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Jun 21 2018

Switch-Mode Power Supply Fundamentals (3)

Warm hint: This article is about 1000 words and reading time is about 3 minutes.


Summary

The switch-mode power supply fundamentals tutorials consist of five chapters: the type of topology, the relationship between efficiency with input & output and duty cycle, the definitions of synchronization and non-synchronization, characteristics of isolation and non-isolation, pulse width modulation and frequency conversion and other various control modes. It explains the basic concept in simple language and tends to establish a platform to exchange ideas and info for power designers. This is the last part of the tutorial series on switch-mode power supply fundamentals.

Article Core
SMPS fundamentals
Purpose
Maintain a stable output voltage
Name
Switch-mode power supply
Category
Electronic power supply
Function
Converting & supplying power
Feature
Efficiency higher, smaller, lighter

Catalogs

Chapter 5 Pulse-Width Modulation & Pulse-Frequency Modulation

5.4 PWM Control Architecture

5.8 Efficiency and Loss of Converter5.12 Multiple Power Save Modes
5.1 PWM and PFM5.5 Hysteresis Mode Control5.9 Dual-Mode Step-Down Converter5.13 Conclusions (variable frequency converter)
5.2 Examples of typical portable power supply applications5.6 Pulse-Skipping Mode/Power-Save Mode5.10 Comparison of output voltage ripples
5.3 Definitions of PWM and PFM5.7 PWM Mode vs. Power-Save Mode5.11 Comparison Between Power Save Mode and Forced PWM Mode


Chapter 5 Pulse-Width Modulation & Pulse-Frequency Modulation

5.1 PWM and PFM

  • PWM and PFM are two types of DC-DC converter architectures;

  • The performance characteristics of each type are different;

  • Efficiencies under heavy and light loads conditions;

  • Load regulation;

  • Design complexity;

  • EMI / Noise considerations;

  • Integrated converter solutions should integrate these two modes of operation to take advantage of their respective advantages.

5.2 Examples of typical portable power supply applications

  1. Significant changes in load levels are possible: 1~2mA at "sleep" mode and up to several hundreds mA during "active" operation.

  2. Expect or need to achieve high efficiency throughout the entire load range.

  3. Good (sufficient) load regulation to handle transient conditions.

  4. Boost converter - LED backlight, audio bias power rails or other "analog" loads.

  5. The sensitivity to noise/ripple depends to a large extent on the application.

  6. Different types of brightness control methods can be used for LED applications.

5.3 Definitions of PWM and PFM

FIG.1_20180619.jpg

FIG.1 Definitions of PWM and PFM

5.4 PWM Control Architecture

FIG.2_20180619.jpg

FIG.2 PWM Control Architecture

The figure is the architecture diagram of the classic design in the textbook. The two output voltage dividers are used for signal sampling, which then go through a compensator, ready to be compared with a reference power supply. And the output error signal is compared with a Ramp (triangular wave) to obtain a pulse with fixed cycle.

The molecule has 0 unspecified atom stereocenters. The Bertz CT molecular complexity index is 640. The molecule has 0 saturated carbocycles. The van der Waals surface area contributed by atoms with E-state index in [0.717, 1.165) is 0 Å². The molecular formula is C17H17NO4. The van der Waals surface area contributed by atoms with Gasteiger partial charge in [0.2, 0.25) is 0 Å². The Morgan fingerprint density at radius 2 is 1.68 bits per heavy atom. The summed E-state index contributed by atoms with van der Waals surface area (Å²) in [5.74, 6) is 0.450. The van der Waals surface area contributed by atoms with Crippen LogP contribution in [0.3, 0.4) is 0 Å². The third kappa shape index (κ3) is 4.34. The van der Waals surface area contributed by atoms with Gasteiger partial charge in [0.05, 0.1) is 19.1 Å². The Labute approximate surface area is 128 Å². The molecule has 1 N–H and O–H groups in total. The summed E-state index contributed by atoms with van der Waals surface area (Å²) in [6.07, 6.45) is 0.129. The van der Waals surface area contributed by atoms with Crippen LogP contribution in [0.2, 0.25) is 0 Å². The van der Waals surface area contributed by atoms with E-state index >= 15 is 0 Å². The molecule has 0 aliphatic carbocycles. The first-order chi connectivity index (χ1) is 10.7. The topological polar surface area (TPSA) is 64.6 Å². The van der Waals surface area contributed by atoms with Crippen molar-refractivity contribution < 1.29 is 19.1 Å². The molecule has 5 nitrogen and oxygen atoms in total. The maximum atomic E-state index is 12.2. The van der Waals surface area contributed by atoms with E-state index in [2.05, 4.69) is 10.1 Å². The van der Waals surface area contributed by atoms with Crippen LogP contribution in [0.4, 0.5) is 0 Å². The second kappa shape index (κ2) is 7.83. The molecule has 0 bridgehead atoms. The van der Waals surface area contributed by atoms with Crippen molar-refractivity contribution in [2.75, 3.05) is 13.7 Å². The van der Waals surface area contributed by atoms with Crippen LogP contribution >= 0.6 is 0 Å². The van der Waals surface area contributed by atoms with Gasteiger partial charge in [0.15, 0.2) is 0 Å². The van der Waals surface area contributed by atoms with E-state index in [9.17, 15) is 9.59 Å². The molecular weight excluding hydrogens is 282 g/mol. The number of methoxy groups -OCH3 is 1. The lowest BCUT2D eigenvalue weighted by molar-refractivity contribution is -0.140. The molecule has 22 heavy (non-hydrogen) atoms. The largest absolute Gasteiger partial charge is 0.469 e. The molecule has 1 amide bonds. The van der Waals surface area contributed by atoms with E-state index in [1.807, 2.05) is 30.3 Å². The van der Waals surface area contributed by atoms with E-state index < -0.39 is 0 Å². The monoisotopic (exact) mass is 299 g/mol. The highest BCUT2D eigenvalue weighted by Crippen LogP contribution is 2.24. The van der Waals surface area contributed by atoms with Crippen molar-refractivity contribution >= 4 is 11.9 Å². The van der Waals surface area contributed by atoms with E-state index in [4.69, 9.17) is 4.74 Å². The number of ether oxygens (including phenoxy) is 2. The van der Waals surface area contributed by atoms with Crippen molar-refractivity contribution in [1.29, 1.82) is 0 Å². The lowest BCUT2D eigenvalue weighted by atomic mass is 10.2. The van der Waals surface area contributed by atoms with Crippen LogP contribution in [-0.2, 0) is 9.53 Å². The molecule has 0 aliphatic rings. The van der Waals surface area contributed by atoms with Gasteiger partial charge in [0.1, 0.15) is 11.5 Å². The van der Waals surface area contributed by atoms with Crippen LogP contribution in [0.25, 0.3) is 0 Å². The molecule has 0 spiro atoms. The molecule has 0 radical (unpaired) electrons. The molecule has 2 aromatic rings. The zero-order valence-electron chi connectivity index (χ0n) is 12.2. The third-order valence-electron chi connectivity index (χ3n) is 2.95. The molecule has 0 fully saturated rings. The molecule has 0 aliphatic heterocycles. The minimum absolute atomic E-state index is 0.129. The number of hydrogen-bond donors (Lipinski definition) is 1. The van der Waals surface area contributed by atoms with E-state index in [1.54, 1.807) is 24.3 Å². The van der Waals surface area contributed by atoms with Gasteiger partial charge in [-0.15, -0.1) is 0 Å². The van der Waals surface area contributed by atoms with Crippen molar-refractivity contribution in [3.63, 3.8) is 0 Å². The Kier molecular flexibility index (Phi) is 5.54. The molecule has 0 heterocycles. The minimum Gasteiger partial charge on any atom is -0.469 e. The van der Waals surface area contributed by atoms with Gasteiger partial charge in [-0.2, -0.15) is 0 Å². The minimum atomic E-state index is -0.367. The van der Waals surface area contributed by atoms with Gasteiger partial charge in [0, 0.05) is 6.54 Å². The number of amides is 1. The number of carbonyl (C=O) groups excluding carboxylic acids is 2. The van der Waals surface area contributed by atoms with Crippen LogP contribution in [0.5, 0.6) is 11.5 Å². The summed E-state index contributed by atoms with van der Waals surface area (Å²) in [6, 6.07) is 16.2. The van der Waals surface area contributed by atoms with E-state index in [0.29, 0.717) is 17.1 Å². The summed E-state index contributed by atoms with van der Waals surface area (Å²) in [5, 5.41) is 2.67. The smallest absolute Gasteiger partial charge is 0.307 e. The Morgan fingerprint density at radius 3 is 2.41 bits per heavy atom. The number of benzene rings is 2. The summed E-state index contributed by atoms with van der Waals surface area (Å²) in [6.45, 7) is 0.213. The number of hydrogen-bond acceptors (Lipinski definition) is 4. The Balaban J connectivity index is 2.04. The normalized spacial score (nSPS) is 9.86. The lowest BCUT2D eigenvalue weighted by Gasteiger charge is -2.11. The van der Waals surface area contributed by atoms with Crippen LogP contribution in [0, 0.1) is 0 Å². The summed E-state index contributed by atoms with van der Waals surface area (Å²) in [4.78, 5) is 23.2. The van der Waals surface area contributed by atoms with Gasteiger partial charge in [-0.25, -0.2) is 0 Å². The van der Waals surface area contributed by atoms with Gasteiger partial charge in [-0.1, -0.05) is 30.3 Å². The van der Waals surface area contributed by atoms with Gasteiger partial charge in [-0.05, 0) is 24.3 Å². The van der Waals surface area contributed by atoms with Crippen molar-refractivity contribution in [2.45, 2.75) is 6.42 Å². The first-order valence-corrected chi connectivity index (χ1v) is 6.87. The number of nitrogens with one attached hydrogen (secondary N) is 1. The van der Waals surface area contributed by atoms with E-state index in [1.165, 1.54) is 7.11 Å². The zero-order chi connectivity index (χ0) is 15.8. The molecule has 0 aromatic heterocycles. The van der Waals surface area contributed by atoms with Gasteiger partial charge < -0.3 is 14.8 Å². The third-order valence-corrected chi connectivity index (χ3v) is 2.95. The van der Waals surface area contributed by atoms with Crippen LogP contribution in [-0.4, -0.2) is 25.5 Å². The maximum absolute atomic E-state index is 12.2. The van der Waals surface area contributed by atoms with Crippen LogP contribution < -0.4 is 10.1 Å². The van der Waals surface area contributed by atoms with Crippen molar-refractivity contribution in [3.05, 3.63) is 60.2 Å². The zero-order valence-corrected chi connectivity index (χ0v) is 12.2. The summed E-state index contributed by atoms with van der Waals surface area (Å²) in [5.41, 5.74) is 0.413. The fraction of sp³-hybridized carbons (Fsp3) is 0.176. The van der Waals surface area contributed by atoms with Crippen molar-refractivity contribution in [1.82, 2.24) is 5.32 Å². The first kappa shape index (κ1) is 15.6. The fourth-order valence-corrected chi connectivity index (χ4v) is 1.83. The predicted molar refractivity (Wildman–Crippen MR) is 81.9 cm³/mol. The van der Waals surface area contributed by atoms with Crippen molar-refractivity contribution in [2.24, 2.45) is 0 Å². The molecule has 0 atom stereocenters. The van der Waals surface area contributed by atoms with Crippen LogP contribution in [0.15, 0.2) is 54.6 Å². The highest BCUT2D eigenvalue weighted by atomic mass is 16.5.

Merits and faults of PWM

Merits:

  1. Good efficiency can be achieved under medium and heavy load conditions.

  2. The switching frequency is set by PWM ramp signal frequency.

Faults:

  1. Switching loss caused by fixed switching frequency significantly reduces the efficiency under light loads.

  2. Fast transient response and high stability require a superior compensation network design.

5.5 Hysteresis Mode Control

FIG.3_20180619.jpg

FIG.3 Hysteresis Mode Control

The Bang-Bang control, also called hysteresis mode control, is actually a concept of a window comparator. The turn-on and turn-off of the MOSFET is based on the detection of the output voltage, so its response speed is the fastest and the output voltage is always just above or below the ideal set point. Comparator hysteresis is used to maintain predictable operation and to avoid "bounce" of the switch.

5.6 Pulse-Skipping Mode/Power-Save Mode

At light loads, the PWM converter automatically switches to a "low power" mode to minimize battery & current consumption. This mode is sometimes called "PFM", but it is actually a fixed frequency PWM converter that turns on and off intermittently.

5.7 PWM Mode vs. Power-Save Mode

FIG.4_20180619.jpg

FIG.4 Waveform difference between PWM Mode and Power-Save Mode

Figure 4 shows the waveform difference between the two modes, the right part shows the power-save mode and the PWM frequency of it is reduced, so is the switching loss. But the amplitude of ripple actually becomes larger because it is not adjusted every cycle in this mode, but only when the feedback signal reaches the upper or lower limit of the window comparator.

5.8 Efficiency and Loss of Converter

"Loss" =Any energy absorbed from the input but not transmitted to the output.